Chronic Granulomatous Disease (CGD)


Chronic granulomatous disease (CGD) is usually inherited in an X-linked recessive fashion. Most patients (approximately 90%) are males, who have hemizygous mutations on the X-linked gene coding for gp91phox. The gene responsible for this form of the disease has been mapped to the p21.1 region of the X chromosome. However, among CGD subtypes, the autosomal recessive (AR) forms may be associated with milder disease. CGD is a disorder resulting from the inability of phagocytes to kill microbes they have ingested. The normal functioning reaction is mediated by the phagocyte NADPH oxidase otherwise know as phagocyte oxidase (phox).  When this is non functioning there is impairment in killing caused by any of several defects in the nicotinamide adenine dinucleotide phosphate (NADPH) oxidase enzyme complex, which generates the microbicidal respiratory burst. In a normal response to phagocytosis neutrophils increase their oxygen consumption, which has been termed the respiratory or oxidative burst. Typically superoxide anion is generated by transferring electrons from reduced NADPH to molecular O2 in response to physiologic stimuli, such as phagocytosis. This superoxide anion is then converted to relatively bactericidal hydrogen peroxide and other reactive oxidants, hence the oxidative burst. Without this ability a person is susceptible to a broad range of bacterial and fungal infections, which can be life threatening.

Why is there granuloma formation?

When CGD patients become infected they often have extensive inflammatory reactions. The excessive inflammation is thought to be due to failure to degrade chemoattractants and antigens, leading to persistent neutrophil accumulation. Impaired killing of the intracellular microorganisms by macrophages may lead to persistent cell- mediated immune activation and granuloma formation.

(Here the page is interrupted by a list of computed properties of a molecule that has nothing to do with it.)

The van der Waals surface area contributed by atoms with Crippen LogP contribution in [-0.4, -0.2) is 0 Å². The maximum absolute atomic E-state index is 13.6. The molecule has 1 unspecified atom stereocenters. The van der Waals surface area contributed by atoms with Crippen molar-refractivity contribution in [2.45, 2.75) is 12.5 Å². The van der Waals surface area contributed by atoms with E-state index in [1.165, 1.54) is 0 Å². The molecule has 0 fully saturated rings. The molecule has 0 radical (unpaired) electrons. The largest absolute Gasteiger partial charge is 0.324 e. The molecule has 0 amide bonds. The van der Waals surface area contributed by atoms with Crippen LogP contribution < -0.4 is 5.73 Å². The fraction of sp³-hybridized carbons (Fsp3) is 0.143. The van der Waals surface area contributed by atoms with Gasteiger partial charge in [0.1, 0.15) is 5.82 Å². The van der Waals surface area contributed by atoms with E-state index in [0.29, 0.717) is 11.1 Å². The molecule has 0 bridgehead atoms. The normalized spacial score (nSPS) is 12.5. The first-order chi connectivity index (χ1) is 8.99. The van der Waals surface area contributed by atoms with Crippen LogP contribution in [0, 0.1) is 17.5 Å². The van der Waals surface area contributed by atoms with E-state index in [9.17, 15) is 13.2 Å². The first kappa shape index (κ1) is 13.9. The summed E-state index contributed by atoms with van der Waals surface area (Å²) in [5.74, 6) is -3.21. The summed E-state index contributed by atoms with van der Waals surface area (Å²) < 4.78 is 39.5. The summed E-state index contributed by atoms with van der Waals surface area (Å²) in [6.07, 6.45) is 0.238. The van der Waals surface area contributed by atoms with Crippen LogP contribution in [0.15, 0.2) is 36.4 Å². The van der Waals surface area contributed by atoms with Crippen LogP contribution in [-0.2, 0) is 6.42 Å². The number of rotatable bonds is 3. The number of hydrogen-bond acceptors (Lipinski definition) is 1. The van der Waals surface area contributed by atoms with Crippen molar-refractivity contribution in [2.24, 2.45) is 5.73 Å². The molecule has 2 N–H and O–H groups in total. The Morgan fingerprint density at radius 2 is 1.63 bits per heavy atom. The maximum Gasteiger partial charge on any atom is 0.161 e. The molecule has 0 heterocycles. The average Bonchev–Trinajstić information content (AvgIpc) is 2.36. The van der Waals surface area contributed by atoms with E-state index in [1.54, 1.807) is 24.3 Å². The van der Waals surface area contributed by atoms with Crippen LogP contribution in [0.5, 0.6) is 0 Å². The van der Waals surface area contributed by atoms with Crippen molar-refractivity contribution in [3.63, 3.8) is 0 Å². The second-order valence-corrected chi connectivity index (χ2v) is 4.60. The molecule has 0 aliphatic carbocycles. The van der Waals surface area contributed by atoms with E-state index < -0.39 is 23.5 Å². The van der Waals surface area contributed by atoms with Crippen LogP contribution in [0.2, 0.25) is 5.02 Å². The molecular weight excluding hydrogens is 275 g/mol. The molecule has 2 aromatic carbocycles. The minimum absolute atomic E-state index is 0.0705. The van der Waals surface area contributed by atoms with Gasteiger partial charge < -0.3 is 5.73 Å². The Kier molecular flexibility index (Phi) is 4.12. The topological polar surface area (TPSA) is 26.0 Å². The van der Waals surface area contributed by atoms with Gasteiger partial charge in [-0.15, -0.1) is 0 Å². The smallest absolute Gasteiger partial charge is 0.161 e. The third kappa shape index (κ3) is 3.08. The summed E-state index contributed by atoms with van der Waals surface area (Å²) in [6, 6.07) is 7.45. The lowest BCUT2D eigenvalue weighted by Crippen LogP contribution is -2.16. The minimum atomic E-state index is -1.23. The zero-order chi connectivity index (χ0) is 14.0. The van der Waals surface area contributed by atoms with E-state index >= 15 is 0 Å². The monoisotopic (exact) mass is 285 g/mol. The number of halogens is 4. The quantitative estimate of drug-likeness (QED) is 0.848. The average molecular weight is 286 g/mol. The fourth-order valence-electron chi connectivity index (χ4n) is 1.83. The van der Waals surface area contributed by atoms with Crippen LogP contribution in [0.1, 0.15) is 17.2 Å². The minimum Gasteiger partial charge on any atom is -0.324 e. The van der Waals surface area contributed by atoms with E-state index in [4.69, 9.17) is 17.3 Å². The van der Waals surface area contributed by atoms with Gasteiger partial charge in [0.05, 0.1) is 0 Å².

Granulomas will typically develop in the skin, gastrointestinal tract (GI) and genitourinary tract (GU). At diagnosis, some patients present with symptoms related to these granulomas. Symptoms of GI granulomas include dysphagia, nausea, vomiting, abdominal pain, and obstruction and symptoms of GU obstruction include dysuria, incontinence, abdominal discomfort, and urinary retention.

What is the treatment?

Management of chronic granulomatous disease revolves around two goals:

  1. Early diagnosis so that antibiotics can be given to prevent infections, and
  2. Educating the patient and care givers about the condition so that prompt treatment can be given if an infection occurs.

Typicaly trimethoprim/sulfamethoxazole is prescibed to prevent bacterial infections. Fungal infection is commonly prevented with itraconazole.

Interferon, is also precsibed for the prevention of infection in CGD. It has been shown to prevent infections in CGD patients by 70% and to reduce the severity of infections. It has the ability to give CGD patients more immune function and therefore greater ability to fight off infections.

Gene therapy is currently being studied as a possible treatment. CGD is well-suited for gene therapy becuase it is caused by a mutation in single gene which only affects one body system (the hematopoietic system).

Link to the associated case study

International Union of Immunological SocietiesUniversity of South AfricaInstitute of Infectious Disease and Molecular MedicineScience Education PrizesElizabeth Glazer Pediatric Aids Foundation